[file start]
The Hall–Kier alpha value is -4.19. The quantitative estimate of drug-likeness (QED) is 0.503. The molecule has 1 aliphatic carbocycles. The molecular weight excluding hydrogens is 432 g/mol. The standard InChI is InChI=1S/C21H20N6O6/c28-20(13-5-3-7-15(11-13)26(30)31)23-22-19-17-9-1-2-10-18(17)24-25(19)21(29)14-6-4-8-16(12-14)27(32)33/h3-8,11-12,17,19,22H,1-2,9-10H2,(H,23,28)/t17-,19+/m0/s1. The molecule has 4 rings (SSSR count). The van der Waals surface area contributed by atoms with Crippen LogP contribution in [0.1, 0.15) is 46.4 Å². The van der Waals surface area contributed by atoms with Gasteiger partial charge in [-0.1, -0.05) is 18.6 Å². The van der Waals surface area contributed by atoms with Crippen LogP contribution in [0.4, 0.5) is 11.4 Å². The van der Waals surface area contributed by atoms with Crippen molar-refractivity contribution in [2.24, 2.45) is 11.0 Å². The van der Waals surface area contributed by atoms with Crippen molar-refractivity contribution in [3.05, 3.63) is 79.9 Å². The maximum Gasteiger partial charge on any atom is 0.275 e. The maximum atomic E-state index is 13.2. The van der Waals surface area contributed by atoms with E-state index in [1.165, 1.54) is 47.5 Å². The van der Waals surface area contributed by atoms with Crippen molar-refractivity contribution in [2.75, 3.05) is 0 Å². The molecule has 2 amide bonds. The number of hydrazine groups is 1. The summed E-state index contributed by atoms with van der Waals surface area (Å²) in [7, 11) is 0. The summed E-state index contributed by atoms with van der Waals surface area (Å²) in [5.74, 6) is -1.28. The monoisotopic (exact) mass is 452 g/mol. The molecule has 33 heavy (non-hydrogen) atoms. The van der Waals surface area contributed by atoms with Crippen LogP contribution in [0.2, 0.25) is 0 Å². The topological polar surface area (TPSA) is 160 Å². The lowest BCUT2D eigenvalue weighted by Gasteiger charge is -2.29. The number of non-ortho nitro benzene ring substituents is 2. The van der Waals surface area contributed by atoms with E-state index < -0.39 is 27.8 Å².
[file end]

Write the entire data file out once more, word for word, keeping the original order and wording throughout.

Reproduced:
The Hall–Kier alpha value is -4.19. The quantitative estimate of drug-likeness (QED) is 0.503. The molecule has 1 aliphatic carbocycles. The molecular weight excluding hydrogens is 432 g/mol. The standard InChI is InChI=1S/C21H20N6O6/c28-20(13-5-3-7-15(11-13)26(30)31)23-22-19-17-9-1-2-10-18(17)24-25(19)21(29)14-6-4-8-16(12-14)27(32)33/h3-8,11-12,17,19,22H,1-2,9-10H2,(H,23,28)/t17-,19+/m0/s1. The molecule has 4 rings (SSSR count). The van der Waals surface area contributed by atoms with Crippen LogP contribution in [0.1, 0.15) is 46.4 Å². The van der Waals surface area contributed by atoms with Gasteiger partial charge in [-0.1, -0.05) is 18.6 Å². The van der Waals surface area contributed by atoms with Crippen LogP contribution in [0.4, 0.5) is 11.4 Å². The van der Waals surface area contributed by atoms with Crippen molar-refractivity contribution in [2.24, 2.45) is 11.0 Å². The van der Waals surface area contributed by atoms with Crippen molar-refractivity contribution in [3.05, 3.63) is 79.9 Å². The maximum Gasteiger partial charge on any atom is 0.275 e. The maximum atomic E-state index is 13.2. The van der Waals surface area contributed by atoms with E-state index in [1.165, 1.54) is 47.5 Å². The van der Waals surface area contributed by atoms with Crippen molar-refractivity contribution in [2.75, 3.05) is 0 Å². The molecule has 2 amide bonds. The number of hydrazine groups is 1. The summed E-state index contributed by atoms with van der Waals surface area (Å²) in [7, 11) is 0. The summed E-state index contributed by atoms with van der Waals surface area (Å²) in [5.74, 6) is -1.28. The monoisotopic (exact) mass is 452 g/mol. The molecule has 33 heavy (non-hydrogen) atoms. The van der Waals surface area contributed by atoms with Crippen LogP contribution in [0.2, 0.25) is 0 Å². The topological polar surface area (TPSA) is 160 Å². The lowest BCUT2D eigenvalue weighted by Gasteiger charge is -2.29. The number of non-ortho nitro benzene ring substituents is 2. The van der Waals surface area contributed by atoms with E-state index < -0.39 is 27.8 Å².